Administrators at New York’s Rikers Island prison have thought of an ingenious plan for a steady supply of lattes, mochas and other artisan beverages that would otherwise cost $4.00 on their way to work; train inmates to become baristas!
ndeed, one of the country’s most notorious jails has an in-house coffee shop that “pops up twice daily in the staff lounge,” serving a picky prison staff their favorite caffeinated indulgence just right, according to the New York Times.
Officer Green wanted her vanilla latte piping hot. “With vanilla on top, not a lot, just a drizzle, and very hot, don’t make it warm,” she shouted to Eddie Rodriguez, who was taking orders. He nodded and wrote Green on the side of a cup. “Don’t worry, I got ya. Extra hot for Officer Green.” Then he slid the cup down the bar where Mr. Rodriguez and the other inmates in the barista training program at the Rikers Island prison complex were adding ice, steaming milk and grinding beans to load into a $3,000 Nuova Simonelli espresso machine.
It was rush hour at the coffee shop that pops up twice daily inside the staff lounge at one of the nation’s most notorious jails. The uniformed guards formed a sea of blue in the dreary institutional lunchroom, with Maury Povich’s talk show playing on an overhead TV and a smell of waffle fries and bleach in the air. They put in their specialty drink orders: a chai latte for a deputy warden (“not too sweet!”). Four shots of espresso for a guard headed into a long shift (“I need that extra kick”). Five orders in a row of the house specialty, the “Captain T”: an iced caramel latte with whipped cream on top named after a favorite officer.
“Omar, you’re an artist, kid!” one guard said as Omar Jhury, 29, swirled the caramel syrup on top and peeled back a straw in a delicate petal shape. –New York Times
“Whole lotta drizzles today,” said 44-year-old inmate Randolph Denis, as he prepared various drinks during a visit to the prison by the Times‘ Amy Chozick, who notes that Denis and the rest of the baristas were “convicted and sentenced to short city sentences” where around 730 inmates and 800 uniformed staff “coexist each day, not always peacefully.
The program was launched in 2017 at the prison’s women’s facility. After overwhelming success (shocking, we know), the New York City Department of Correction expanded it to include 18-24 year-old male inmates. In four weeks, they’ve learned all sorts of practicable coffee shop skills, including customer service, the differences between dark and light roast, and the nuances of steamed milk.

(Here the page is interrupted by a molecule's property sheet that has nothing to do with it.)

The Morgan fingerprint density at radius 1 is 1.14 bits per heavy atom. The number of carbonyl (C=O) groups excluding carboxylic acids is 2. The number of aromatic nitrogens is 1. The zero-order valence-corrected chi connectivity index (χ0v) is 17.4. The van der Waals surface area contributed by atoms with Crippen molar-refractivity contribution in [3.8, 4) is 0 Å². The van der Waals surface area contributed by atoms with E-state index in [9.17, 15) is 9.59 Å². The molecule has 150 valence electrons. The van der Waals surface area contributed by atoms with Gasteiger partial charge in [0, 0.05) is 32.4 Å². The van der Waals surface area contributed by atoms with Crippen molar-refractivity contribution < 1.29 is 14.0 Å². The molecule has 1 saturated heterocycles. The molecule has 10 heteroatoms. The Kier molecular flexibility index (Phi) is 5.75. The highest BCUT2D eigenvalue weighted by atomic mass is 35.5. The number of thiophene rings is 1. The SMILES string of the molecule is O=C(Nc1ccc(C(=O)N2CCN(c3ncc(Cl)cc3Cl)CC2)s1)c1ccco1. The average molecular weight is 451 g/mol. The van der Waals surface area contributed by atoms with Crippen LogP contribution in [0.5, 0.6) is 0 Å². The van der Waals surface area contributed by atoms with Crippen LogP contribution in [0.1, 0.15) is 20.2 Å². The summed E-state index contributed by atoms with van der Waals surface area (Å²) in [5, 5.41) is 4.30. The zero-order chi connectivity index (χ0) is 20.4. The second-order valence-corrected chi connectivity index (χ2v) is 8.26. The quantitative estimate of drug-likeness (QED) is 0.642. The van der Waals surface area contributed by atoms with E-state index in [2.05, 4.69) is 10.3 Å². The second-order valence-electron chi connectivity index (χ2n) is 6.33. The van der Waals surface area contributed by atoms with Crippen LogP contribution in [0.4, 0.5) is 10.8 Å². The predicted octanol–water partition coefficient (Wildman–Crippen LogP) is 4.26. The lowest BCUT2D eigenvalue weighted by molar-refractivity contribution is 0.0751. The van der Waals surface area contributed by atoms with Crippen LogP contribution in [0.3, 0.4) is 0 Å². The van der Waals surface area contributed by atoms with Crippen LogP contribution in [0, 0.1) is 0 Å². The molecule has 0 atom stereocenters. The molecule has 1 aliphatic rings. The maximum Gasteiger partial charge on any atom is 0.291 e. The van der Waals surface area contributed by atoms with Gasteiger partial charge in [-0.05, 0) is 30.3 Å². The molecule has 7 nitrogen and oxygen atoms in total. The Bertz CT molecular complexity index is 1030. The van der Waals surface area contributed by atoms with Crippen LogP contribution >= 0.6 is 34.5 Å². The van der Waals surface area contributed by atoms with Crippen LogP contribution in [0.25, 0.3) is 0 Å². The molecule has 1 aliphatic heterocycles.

“If it sounds like a piece of tearing paper, it’s ready,” said inmate Eddie Rodriguez, adding “You don’t want to hear popping.”
While the Rikers barista program is unpaid, inmates are learning valuable skills which can, in theory, help them tap into the $88 billion coffee industry upon their release – with the ability to earn $10 to $15 per hour, the average range of a Starbucks employee.
What’s more, “working in a coffee shop helps people inside remember how to interact in polite society,” amid the dehumanizing experience of incarceration.
“In some ways it’s just about restoring dignity. That’s really hard to do if you’re a robot on an assembly line with no windows working 10 hours a day,” said Nick Hirsch, director of the Coffee Crafters Academy which operates two in-prison coffee shops in Ohio. “But when you craft a drink, you have to have soft skills, customer interaction, that impacts your work.”
Those cordial customer interactions can help leaven daily prison life, where the guard-inmate relationship is tense. In New York, the barista program is at the forefront of the Department of Correction’s wider efforts to lessen confrontations between inmates and staff and help inmates maintain social skills.
That said, with 68% of released inmates rearrested within three years of release and 83% rearrested within nine years, many employers are weary of hiring ex-cons. According to the Prison Policy Initiative, employers are half as likely to call back applicants who have a criminal record.
While no data exists yet for tracking how many former inmates go on to work in the coffee trade, the Department of Correction said restaurants and hospitality represented a growing field of employment for people with criminal backgrounds. And at a time when ex-convicts have started hip ice cream shops and a boutique workout called Con-Body (“a prison-style fitness boot camp”), coffee is a relatively easy small-business start-up. Numerous women who participated in barista training courses at a prison in Alaska went on to open coffee kiosks or sell coffee out of a van. “You can outfit a full business for less than $100,000,” said Edward Mesick, a barista who trains inmates in the Anchorage area.
“Getting folks a job right after release is a good public safety policy and a good work force development policy,” said Christopher Walker, executive director for New York State at the Center for Employment Opportunities, a nonprofit that helps secure jobs for released inmates.
Interestingly, the program is modeled after the Norwegian prison system, which has more peaceful prisons. Last fall, Bill de Blasio’s director of criminal justice, Elizabeth Glazer, visited the Scandinavian nation, where she observed prisoners wearing their own clothes, cooking their own food (with knives), and receiving a daily allowance to spend at the commissary – a humanizing experience.
“The barista stuff, we’re trying to make it part of a holistic continuum,” said Glazer. “It’s an incredibly important part of how we think about lightening the touch of the criminal justice system.”
Read the rest of the report here.